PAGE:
Egypt's Islamist President Mohamed Morsi on Thursday defied calls to curb his sweeping powers, infuriating thousands of protesters who have clashed bloodily with his supporters in recent days.
In an address broadcast live, Morsi vowed to push on with a December 15 referendum on a controversial new constitution, saying "afterwards, there should be no obstacle and everyone must follow its will."
As he was wrapping up his speech, protesters stormed the Cairo villa housing the headquarters of the Muslim Brotherhood which backed him for the presidency, setting it on fire.
"Two hundred thugs went to the headquarters. Security tried to prevent them, but some got through the back door, ransacked it and set it on fire. It is still burning now," Brotherhood spokesman Mahmud Ghozlan said.
Seven people died in clashes between Morsi's Islamist supporters and his mainly secular opponents on Wednesday night in Egypt's worst political crisis since Morsi took office in June. Another 644 people were injured, medical sources said.
The army ordered the square in front of the presidential palace cleared of protesters from both sides, deploying tanks and setting up barbed wire.
In his speech, Morsi said more than 80 people had been arrested.
He railed against the "aggression," implying the opposition protesters were to blame.
"Some attacked cars of the presidency, seriously injuring one of their drivers, who is still in hospital," he said.
"I will never allow anyone to resort to killing and sabotage."
The anti-Morsi camp is furious with the president for assuming sweeping powers two weeks ago and by what it feels was the railroading through by an Islamist-dominated panel of the draft constitution.
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The violence in Cairo recalled scenes seen in the February 2011 uprising that toppled veteran strongman Hosni Mubarak.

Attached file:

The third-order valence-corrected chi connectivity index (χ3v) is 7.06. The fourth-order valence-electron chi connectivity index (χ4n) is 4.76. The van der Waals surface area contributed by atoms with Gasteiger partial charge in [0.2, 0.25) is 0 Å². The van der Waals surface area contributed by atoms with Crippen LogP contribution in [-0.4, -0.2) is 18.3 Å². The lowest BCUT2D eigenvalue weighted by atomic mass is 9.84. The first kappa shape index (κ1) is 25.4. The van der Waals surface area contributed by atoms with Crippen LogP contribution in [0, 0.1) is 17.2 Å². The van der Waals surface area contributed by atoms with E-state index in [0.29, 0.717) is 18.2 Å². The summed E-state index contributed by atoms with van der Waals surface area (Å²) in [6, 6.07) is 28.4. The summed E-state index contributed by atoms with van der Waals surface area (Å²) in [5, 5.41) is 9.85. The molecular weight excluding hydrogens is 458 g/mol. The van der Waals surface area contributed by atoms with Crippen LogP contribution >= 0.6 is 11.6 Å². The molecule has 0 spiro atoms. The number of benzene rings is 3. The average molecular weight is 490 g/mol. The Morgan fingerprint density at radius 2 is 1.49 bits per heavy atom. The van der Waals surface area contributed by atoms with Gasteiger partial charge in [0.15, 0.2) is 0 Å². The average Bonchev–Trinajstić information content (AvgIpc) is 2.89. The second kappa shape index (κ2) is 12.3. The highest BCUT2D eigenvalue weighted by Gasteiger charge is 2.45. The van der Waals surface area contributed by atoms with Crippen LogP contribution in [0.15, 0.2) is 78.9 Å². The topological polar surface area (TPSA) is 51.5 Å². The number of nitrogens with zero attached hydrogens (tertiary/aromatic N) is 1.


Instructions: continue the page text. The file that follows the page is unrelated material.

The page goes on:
Egypt's top Islamic body, Al-Azhar, has called on Morsi to suspend his November 22 decree giving him powers critics say are as sweeping as Mubarak's.
The opposition fears the Islamists are riding roughshod over civil, political and human rights and the rights of women.
"It's the beginning of a religious state," said Sahar Ali, a 39-year-old tour guide and Morsi opponent. "They're trying to turn it into Iran, but we won't let this happen. We got rid of the military -- the Brotherhood is next."
Four of Morsi's advisers have quit over the crisis, the official MENA news agency reported, and the head of state television has also resigned, the independent newspaper Al-Masry al-Youm reported on its website.
The Cairo stock market took a heavy hit from the latest violence, with the EGX-30 index plunging 4.6 percent at the close.
The opposition says it will not stand down until Morsi surrenders his new powers -- which put his decisions beyond judicial review -- and until he cancels the referendum on the draft charter opposed by liberals and Christians.
The United States called for an open and "democratic dialogue" in Egypt.
"The upheaval we are seeing... indicates that dialogue is urgently needed. It needs to be two-way," US Secretary of State Hillary Clinton said in comments echoed by the European Union.
Prominent opposition leader and former UN nuclear watchdog chief Mohamed ElBaradei said Morsi bore "full responsibility" for the violence.
He said the opposition was ready for dialogue but would use any peaceful means to scupper the charter.